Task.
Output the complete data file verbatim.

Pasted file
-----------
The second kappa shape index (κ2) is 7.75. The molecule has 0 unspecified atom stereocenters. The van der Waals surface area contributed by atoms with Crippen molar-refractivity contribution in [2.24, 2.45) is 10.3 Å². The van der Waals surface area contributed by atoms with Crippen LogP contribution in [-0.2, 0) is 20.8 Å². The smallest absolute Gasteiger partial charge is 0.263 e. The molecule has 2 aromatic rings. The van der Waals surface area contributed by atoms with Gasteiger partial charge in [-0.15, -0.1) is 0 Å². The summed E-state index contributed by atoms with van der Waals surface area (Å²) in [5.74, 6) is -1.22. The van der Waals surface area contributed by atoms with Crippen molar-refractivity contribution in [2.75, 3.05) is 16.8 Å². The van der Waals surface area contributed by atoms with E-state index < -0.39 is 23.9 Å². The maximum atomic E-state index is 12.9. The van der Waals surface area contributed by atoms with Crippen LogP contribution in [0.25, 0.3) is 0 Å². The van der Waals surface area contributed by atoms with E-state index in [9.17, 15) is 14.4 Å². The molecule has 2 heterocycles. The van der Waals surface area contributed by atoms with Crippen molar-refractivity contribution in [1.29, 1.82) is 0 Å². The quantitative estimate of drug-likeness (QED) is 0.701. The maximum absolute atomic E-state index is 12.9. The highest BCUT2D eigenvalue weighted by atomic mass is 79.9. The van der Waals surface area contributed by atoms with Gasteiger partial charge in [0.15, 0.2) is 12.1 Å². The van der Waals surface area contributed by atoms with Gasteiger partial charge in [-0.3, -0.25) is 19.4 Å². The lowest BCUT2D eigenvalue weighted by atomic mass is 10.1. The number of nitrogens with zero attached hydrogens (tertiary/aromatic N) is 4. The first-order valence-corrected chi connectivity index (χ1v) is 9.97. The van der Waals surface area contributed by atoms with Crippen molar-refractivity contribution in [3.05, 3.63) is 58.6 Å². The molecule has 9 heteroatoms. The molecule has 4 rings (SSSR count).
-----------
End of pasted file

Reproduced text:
The second kappa shape index (κ2) is 7.75. The molecule has 0 unspecified atom stereocenters. The van der Waals surface area contributed by atoms with Crippen molar-refractivity contribution in [2.24, 2.45) is 10.3 Å². The van der Waals surface area contributed by atoms with Crippen LogP contribution in [-0.2, 0) is 20.8 Å². The smallest absolute Gasteiger partial charge is 0.263 e. The molecule has 2 aromatic rings. The van der Waals surface area contributed by atoms with Gasteiger partial charge in [-0.15, -0.1) is 0 Å². The summed E-state index contributed by atoms with van der Waals surface area (Å²) in [5.74, 6) is -1.22. The van der Waals surface area contributed by atoms with Crippen molar-refractivity contribution in [2.75, 3.05) is 16.8 Å². The van der Waals surface area contributed by atoms with E-state index < -0.39 is 23.9 Å². The maximum atomic E-state index is 12.9. The van der Waals surface area contributed by atoms with Crippen LogP contribution in [0.25, 0.3) is 0 Å². The van der Waals surface area contributed by atoms with E-state index in [9.17, 15) is 14.4 Å². The molecule has 2 heterocycles. The van der Waals surface area contributed by atoms with Crippen molar-refractivity contribution in [1.29, 1.82) is 0 Å². The quantitative estimate of drug-likeness (QED) is 0.701. The maximum absolute atomic E-state index is 12.9. The highest BCUT2D eigenvalue weighted by atomic mass is 79.9. The van der Waals surface area contributed by atoms with Gasteiger partial charge in [0.15, 0.2) is 12.1 Å². The van der Waals surface area contributed by atoms with Gasteiger partial charge in [-0.3, -0.25) is 19.4 Å². The lowest BCUT2D eigenvalue weighted by atomic mass is 10.1. The number of nitrogens with zero attached hydrogens (tertiary/aromatic N) is 4. The first-order valence-corrected chi connectivity index (χ1v) is 9.97. The van der Waals surface area contributed by atoms with Crippen molar-refractivity contribution in [3.05, 3.63) is 58.6 Å². The molecule has 9 heteroatoms. The molecule has 4 rings (SSSR count).